It was a Friday, and we spent way too much time at JADS. My appetite was totally ruined, and now I was going to catch flack when I got home. I suggested we give it a break. We both had to work the next day, a Saturday, and we were not happy about it, but the trains would be empty and that’s always a good thing. He went his way, and I went mine.

On my way home, I was thinking that this whole thing was really stupid, and why should we make it so complicated? But on the other hand, if not executed correctly, the chance would be gone forever, and I couldn’t think about it anymore, because now I was faced with a major decision: the choice between pizza or Occhiogrosso’s cannoli. It was a rough day, so I had both, and brought a box of pastry home to ease my mom’s wrath about being late, and the long speech about when am I going to learn not to eat before dinner.

I met my cousin at JADS Saturday morning and had the usual coffee and buttered roll, only this time it was different, we didn’t talk about her. We complained about the family and how it was time to move out and get a place of our own (I wanted Manhattan, he liked Queens). We also chatted about our jobs, and what life was all about.

We took a slow walk down the stairs, and through the turnstile. The train was empty all the way to Roosevelt Avenue station, and we took our time enjoying the best pretzels in the world, plus we had the whole subway to ourselves. The E train was on time as usual, and we took seats down at the south end. We both had a great time talking about nonsense, and taking our last bite of pretzel, when the train stopped. Lo and behold, she got on! She looked at us and smiled, then took a seat at the northern end. We both looked at each other, because we both couldn’t believe that she was also working today. I said to him, “This is fate cuz, the gods are smiling on you, so make your move, there’s nobody here.” He said, “You’re right, but she’s all the way over there.” I proceeded to call him all sorts of names, while turning many shades of red, and just short of slapping him in the back of the head, when she got up and moved down closer to us. She took out her earphones and was reading something. That seemed to be the sign that John was looking for, the earphone thing that I was too stupid to know about.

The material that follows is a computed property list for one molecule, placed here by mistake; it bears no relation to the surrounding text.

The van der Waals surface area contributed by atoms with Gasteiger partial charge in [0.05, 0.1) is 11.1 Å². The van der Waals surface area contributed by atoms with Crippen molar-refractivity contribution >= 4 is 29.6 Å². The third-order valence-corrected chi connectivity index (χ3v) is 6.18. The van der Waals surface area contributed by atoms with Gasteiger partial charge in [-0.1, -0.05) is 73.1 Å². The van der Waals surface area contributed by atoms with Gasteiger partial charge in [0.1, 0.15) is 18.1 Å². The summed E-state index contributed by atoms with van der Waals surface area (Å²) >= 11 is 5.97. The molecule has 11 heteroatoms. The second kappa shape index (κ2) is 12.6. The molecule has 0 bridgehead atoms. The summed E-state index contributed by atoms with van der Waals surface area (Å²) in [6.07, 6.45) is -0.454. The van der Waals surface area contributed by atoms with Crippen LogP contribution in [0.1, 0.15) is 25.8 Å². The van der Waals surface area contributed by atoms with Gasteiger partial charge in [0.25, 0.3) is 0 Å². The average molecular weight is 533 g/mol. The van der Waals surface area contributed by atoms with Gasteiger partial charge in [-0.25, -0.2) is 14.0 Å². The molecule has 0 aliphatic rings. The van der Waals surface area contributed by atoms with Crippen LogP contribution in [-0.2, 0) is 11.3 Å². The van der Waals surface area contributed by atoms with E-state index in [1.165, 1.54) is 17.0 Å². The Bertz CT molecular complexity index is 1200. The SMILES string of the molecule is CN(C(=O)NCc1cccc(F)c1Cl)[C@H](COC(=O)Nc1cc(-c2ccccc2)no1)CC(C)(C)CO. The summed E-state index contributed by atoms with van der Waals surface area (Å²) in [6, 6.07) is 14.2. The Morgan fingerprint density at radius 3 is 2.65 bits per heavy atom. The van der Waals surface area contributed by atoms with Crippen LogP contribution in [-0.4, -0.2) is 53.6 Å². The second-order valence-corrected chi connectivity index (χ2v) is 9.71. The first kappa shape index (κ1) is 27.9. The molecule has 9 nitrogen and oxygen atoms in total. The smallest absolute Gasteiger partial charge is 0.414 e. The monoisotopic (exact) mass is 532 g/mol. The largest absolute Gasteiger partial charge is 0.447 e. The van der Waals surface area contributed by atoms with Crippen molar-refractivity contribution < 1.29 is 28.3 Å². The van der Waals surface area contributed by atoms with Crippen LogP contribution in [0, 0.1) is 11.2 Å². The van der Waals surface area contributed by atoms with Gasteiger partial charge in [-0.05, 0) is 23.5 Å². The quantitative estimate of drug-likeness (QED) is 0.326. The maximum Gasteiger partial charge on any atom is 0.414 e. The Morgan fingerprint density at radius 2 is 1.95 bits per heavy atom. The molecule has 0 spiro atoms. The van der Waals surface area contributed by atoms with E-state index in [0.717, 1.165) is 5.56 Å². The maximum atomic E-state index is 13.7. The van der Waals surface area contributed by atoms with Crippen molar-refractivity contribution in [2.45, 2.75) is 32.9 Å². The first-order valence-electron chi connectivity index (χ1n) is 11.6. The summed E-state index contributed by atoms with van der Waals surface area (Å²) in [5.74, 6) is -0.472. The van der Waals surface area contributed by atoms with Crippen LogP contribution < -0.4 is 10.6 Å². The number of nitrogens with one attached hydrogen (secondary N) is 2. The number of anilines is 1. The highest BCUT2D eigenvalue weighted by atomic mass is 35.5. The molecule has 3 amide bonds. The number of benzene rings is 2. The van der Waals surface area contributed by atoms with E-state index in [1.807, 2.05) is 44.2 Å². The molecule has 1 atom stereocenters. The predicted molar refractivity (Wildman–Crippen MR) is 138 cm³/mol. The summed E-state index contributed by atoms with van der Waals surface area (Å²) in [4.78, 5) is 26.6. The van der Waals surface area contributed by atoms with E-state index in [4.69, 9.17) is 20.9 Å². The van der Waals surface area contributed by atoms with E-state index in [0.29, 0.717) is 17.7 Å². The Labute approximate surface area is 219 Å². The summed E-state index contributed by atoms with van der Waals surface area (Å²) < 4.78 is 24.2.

He started to get up when an old man seated opposite her started a conversation. Old men are great at making moves. Each one always seems to get away with it and comes off as ‘The Charming Old Man’. I noticed that John settled back down in his seat, shaking his head, and expressing how he can’t believe this, and how this must be a sign. Italians are into signs. Man, oh man, this was just not meant to be. I once again took the opportunity to call him names, but this time I punched him in the arm, and it felt good.